Airport security can be torturous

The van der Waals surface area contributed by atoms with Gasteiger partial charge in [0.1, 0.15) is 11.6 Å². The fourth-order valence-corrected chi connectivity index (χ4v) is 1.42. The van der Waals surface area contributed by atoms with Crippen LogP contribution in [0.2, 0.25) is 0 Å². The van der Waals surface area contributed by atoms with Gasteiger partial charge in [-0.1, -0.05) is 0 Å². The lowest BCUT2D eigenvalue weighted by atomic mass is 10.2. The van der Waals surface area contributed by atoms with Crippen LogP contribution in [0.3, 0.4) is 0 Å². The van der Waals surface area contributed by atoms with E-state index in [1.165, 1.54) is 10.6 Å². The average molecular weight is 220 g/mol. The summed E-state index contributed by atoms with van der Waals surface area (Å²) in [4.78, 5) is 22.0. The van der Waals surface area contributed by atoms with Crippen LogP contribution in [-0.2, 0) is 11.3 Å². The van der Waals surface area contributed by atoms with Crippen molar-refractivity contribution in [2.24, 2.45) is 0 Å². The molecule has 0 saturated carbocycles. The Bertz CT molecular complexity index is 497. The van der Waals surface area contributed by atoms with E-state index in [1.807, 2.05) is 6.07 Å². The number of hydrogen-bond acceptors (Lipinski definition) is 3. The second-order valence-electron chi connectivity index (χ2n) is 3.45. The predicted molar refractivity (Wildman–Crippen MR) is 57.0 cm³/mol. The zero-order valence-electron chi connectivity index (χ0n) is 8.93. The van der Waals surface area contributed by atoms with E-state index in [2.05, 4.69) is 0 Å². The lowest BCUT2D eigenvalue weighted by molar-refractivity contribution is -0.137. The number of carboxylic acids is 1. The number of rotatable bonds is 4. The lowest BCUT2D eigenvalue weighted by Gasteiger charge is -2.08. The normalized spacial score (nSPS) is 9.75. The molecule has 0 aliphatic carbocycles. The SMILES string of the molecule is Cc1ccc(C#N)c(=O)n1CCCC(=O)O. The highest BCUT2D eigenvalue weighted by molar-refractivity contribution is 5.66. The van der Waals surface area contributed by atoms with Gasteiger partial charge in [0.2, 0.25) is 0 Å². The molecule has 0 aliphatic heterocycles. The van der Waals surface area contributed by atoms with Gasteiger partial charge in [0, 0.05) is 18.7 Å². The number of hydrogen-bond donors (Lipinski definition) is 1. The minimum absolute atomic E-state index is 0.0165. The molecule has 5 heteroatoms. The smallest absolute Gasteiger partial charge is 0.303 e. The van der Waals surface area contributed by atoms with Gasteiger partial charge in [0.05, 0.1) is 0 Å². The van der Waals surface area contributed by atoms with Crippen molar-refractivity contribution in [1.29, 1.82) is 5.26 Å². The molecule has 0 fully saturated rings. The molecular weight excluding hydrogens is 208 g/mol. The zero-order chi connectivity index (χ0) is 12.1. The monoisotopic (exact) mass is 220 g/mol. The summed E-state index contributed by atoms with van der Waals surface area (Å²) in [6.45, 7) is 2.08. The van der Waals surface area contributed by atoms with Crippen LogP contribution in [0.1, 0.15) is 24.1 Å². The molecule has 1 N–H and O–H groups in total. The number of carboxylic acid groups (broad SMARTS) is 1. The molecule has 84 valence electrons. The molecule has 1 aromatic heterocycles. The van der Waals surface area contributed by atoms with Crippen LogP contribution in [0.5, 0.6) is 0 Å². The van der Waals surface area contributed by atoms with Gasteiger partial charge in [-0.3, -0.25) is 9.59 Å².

“Why are you dissecting your purse?” husband-head asked curiously, looking at its contents strewn all over the kitchen counter.”I’m cleaning it out before we get to the airport,” I informed him. “I don’t want them taking my stuff at the security checkpoint.” In keeping with the heightened restrictions now in place, I dutifully removed my lip gloss, lighter and lotion.”There,” I said when I was done combing through the contents. “They certainly won’t be pulling ME aside for any suspicious objects.”My friend Kimberly and I were flying to California together for a short trip to the Sacramento area. Once there, we were parting ways, but we’d arranged to travel together there and back.We arrived at the airport in plenty of time, checked our bags and proceeded to the security checkpoint where we moved through the line along with all the other cattle.That was, until a nice Transportation Security Administration (TSA) person tapped us on the shoulder and told us to go to a different line.Because the TSA people have about as good a sense of humor as the guards at Buckingham Palace, we did as we were told without asking any questions.There was no one else in this particular line, so at first I thought we were getting preferential treatment.But it turned out that this was the line to go through the bomb-scanning machine.”Stand in the booth and hold your shirt down,” the TSA person instructed Kimberly.I stood behind her laughing that at least they hadn’t asked her to pull her shirt UP.But nothing happened.So then they called in another TSA person, who proceeded to take 20 minutes to wipe down and clean the whole machine, which they might have thought of BEFORE yanking us out of line.”Why did we get pulled into this line in the first place when everyone else is going through THOSE lines?” I hissed to Kimberly. “I think it’s because your T-shirt says ‘Sturgis’ and you look like a motorcycle babe.””No, I don’t think that’s it,” Kimberly denied. “I think it’s because of your hair.”Yes, I’d thrown my hair up on top of my head with a clip, but I didn’t think it looked dangerous.At last, Kimberly was allowed to go into the porta-potty-looking device and was then instructed to remove her shoes as soon as she exited.I was next.After standing there for a few seconds – and holding my shirt down as instructed – multiple puffs of air shot out at me like a big glaucoma test and I screamed in surprise just like I do at the eye doctor’s.Then while Kimberly had her purse ransacked by the nice TSA people, I had to succumb to a body search.They waved their wand on the bottom of my feet, which, embarrassingly enough, were, umm, not clean.”That’s a scar from a Plantar’s Wart I had when I was 10,” I tried to explain, hoping they didn’t think the callous was a bomb.The search continued up and down my legs, my torso and my arms. I am wearing, at this point, only underwear, jeans and a tank top. Short of being naked, there wasn’t a whole lot to search.Then they began waving the wand around my head and patting it.”You might find a lot of things in there, but explosives won’t be one of them,” I joked.The TSA person did not find that funny.We were finally deemed to be safe passengers and released from the security checkpoint.In Phoenix, where we changed planes, we had another episode in which our airline switched our boarding gates four times, causing us to scurry back and forth between gates that were a half mile apart and nearly miss the connection.”You GO girl!” I screamed to Kimberly who was racing ahead of me with the “Chariots of Fire” music playing in the background.Sweaty and disheveled, we finally made it to Sacramento without a lip gloss, lighter or lotion.Heidi Rice is a staff reporter for the Post Independent. Her column runs every Friday. Visit her Web site at http://www.heidirice.com.
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